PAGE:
Italy sticks out in Europe, and not just geographically. With Ireland's historic adoption of same-sex marriage, quickly followed by Greenland, Italy is now one of the last major Western European countries without any legal recognition of gay and lesbian couples. A recent poll found that 75% of the overwhelmingly Catholic country support recognition of same-sex unions, with 48% believing that marriage equality should be legal. Progress has failed to gain headway, however, which recently led openly gay Minister Ivan Scalfarotto to go on a hunger strike.
The 49-year-old junior minister said that he was inspired to take such a drastic step from a letter he recieved from a man, Caesar, whose partner of 20 years, Stephen, was diagnosed with cancer last year. Because they were unable to share health insurance, the couple were unable to afford the costly chemotherapy, and Stephan died last week.
On his blog, Scalfarotto said:
"I decided to not eat food until we have certainty on the day that this grave human rights violation ends in this country."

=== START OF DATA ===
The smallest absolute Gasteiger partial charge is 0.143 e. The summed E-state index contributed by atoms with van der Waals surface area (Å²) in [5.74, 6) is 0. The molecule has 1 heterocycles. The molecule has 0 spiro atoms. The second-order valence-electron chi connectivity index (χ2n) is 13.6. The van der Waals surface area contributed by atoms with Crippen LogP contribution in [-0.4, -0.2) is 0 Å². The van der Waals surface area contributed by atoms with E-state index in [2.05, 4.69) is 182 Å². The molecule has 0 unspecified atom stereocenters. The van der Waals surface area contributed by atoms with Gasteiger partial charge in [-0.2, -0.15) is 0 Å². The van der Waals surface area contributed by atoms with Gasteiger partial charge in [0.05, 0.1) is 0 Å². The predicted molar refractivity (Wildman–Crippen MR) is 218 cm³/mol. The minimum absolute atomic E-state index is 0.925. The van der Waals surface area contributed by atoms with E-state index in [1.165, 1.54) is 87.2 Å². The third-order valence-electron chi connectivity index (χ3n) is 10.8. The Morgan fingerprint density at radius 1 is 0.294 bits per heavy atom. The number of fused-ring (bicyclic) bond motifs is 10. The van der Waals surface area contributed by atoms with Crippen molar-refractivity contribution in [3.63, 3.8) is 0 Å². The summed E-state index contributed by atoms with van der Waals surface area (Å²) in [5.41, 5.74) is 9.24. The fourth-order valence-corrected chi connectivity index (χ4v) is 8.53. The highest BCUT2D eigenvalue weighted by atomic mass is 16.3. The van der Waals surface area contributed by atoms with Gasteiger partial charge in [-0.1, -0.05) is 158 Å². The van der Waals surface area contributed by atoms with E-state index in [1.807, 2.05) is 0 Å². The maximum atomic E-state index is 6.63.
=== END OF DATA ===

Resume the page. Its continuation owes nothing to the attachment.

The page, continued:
"The world has moved forward by leaps and bounds: from the Irish referendum on the ruling of the Supreme Court of the United States, we learned that gay rights – in the Western world – are considered full human rights. That equality between citizens is a universal value. That love can not be measured in weight, because love is love."
"I am openly asking for the support of many people who thought that if they just waited, things will eventually turn out to be better... Because for some, like Stephen, the times runs out. It’s no longer enough."
Of the countries that Italy borders, France has marriage equality, and Switzerland, Austria, Slovenia, and Croatia have some form of civil union. Even Germany, who made headlines recently when Chancellor Angela Merkel insisted that marriage equality was not on her government's agenda, recognizes civil unions.